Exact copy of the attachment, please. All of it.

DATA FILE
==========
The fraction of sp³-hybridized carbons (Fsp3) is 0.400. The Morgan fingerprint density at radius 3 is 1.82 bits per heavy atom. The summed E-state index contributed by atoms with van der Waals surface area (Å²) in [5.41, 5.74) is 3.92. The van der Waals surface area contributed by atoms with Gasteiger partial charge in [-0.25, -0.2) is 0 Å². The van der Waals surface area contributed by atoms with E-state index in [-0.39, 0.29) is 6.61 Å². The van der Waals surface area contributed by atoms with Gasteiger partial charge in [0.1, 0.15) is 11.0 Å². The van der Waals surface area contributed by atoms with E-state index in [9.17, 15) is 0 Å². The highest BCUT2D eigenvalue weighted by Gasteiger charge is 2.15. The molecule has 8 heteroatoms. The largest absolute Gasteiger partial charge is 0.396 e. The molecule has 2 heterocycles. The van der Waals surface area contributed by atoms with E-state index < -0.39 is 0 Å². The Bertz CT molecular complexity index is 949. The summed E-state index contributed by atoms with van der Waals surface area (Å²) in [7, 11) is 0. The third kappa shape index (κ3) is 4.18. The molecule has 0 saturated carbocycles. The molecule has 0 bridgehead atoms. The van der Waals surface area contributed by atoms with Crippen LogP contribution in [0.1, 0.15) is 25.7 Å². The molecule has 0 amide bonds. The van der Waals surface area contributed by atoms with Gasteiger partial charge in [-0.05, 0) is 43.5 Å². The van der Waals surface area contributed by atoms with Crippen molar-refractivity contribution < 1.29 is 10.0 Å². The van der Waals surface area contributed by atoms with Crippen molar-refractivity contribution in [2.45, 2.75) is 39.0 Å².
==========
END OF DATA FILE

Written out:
The fraction of sp³-hybridized carbons (Fsp3) is 0.400. The Morgan fingerprint density at radius 3 is 1.82 bits per heavy atom. The summed E-state index contributed by atoms with van der Waals surface area (Å²) in [5.41, 5.74) is 3.92. The van der Waals surface area contributed by atoms with Gasteiger partial charge in [-0.25, -0.2) is 0 Å². The van der Waals surface area contributed by atoms with E-state index in [-0.39, 0.29) is 6.61 Å². The van der Waals surface area contributed by atoms with Gasteiger partial charge in [0.1, 0.15) is 11.0 Å². The van der Waals surface area contributed by atoms with E-state index in [9.17, 15) is 0 Å². The highest BCUT2D eigenvalue weighted by Gasteiger charge is 2.15. The molecule has 8 heteroatoms. The largest absolute Gasteiger partial charge is 0.396 e. The molecule has 2 heterocycles. The van der Waals surface area contributed by atoms with E-state index < -0.39 is 0 Å². The Bertz CT molecular complexity index is 949. The summed E-state index contributed by atoms with van der Waals surface area (Å²) in [7, 11) is 0. The third kappa shape index (κ3) is 4.18. The molecule has 0 saturated carbocycles. The molecule has 0 bridgehead atoms. The van der Waals surface area contributed by atoms with Crippen LogP contribution in [0.1, 0.15) is 25.7 Å². The molecule has 0 amide bonds. The van der Waals surface area contributed by atoms with Gasteiger partial charge in [-0.05, 0) is 43.5 Å². The van der Waals surface area contributed by atoms with Crippen molar-refractivity contribution < 1.29 is 10.0 Å². The van der Waals surface area contributed by atoms with Crippen molar-refractivity contribution in [2.45, 2.75) is 39.0 Å².